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About the COVID-19 Virus

About the COVID-19 Virus

 

What is novel coronavirus?

The 2019 novel coronavirus (COVID-19), commonly known as a coronavirus, is a virus identified as the cause of an outbreak of respiratory illness first detected in Wuhan, China. While the Centers for Disease Control and Prevention (CDC) considers this a serious public health concern, based on current information, the immediate health risk from a coronavirus to the general American public is considered low at this time. For additional information, visit the CDC website.

 

What are the symptoms?

Similar to the common cold and influenza, common symptoms of the coronavirus include fever, cough and shortness of breath. The CDC believes that symptoms may appear in as few as 2 days or up to 14 days after exposure.

 

How is it spread?

Coronavirus disease 2019 is primarily spread through respiratory droplets, which means to become infected, people generally must be within six feet of someone who is contagious and come into contact with these droplets. Symptoms of COVID-19 generally appear within two to 14 days after exposure and include fever, cough and difficulty breathing. Reported cases have ranged from mild illness (similar to a common cold) to severe pneumonia that requires hospitalization.

Health experts are still learning the details about how this new coronavirus spreads. Other coronaviruses spread from an infected person to others through:

  • The air by coughing and sneezing.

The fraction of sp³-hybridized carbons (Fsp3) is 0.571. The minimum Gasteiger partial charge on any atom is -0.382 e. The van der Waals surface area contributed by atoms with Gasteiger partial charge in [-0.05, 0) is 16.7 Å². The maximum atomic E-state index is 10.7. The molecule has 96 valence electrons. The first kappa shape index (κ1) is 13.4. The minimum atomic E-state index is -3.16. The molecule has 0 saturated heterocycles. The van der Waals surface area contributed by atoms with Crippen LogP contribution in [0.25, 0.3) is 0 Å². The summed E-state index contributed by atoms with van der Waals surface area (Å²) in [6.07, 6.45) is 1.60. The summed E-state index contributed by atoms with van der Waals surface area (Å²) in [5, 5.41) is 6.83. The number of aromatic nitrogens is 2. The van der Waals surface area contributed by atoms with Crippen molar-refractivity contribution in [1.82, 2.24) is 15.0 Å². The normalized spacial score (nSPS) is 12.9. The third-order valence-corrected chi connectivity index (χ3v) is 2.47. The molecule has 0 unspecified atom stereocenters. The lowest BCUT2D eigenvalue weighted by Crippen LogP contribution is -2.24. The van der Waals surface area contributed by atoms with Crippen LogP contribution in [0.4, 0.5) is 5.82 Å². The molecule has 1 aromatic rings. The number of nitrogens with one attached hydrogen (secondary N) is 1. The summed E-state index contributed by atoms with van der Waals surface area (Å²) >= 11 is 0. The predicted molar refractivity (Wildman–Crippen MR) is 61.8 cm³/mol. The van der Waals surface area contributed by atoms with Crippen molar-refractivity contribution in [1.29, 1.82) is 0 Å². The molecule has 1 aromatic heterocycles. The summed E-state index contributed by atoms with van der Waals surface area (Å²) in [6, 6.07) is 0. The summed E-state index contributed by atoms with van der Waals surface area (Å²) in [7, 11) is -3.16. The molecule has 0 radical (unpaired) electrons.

• Close personal contact, such as touching and shaking hands.
  • Touching an object or surface with the virus on it, then touching your mouth, nose and eyes.
  • In rare cases, contact with feces.

 

How do I prevent getting the coronavirus?

Currently, there are no vaccines available to prevent COVID-19 infection. The Centers for Disease Control and Prevention (CDC) recommends typical infectious disease precautions, just as those used to prevent cold or flu:

  • Wash your hands often with soap and water for at least 20 seconds. Use an alcohol-based hand sanitizer if soap and water are not available.
  • Avoid touching your mouth, nose and eyes.
  • Cover coughs and sneezes with your arm or a tissue.
  • Avoid exposure to others who are sick.
  • Stay home while you are ill (except to visit a healthcare professional) and avoid close contact with others.
  • Get adequate sleep and eat well-balanced meals to ensure a healthy immune system.
  • Clean and disinfect frequently touched objects and surfaces.

The CDC does not recommend the routine use of face masks by the general public to prevent respiratory illness and is not recommending their use at this time for the prevention of COVID-19.

 

What should I do if I feel ill?

If you have traveled to, or through a CDC Level 3 Warning country, we recommend anyone who develops a fever (temperature greater than 100.4 degrees Fahrenheit) or symptoms of a respiratory illness, such as cough or shortness of breath, seek medical advice by calling your local health department. If you cannot reach your local health department, call ahead before going to the emergency room or doctor’s office to notify them in case of recent travel to countries or locations within the United States with elevated levels of COVID-19.

Click here for the press release regarding MTC’s response to the COVID-19 (CORONAVIRUS DISEASE)

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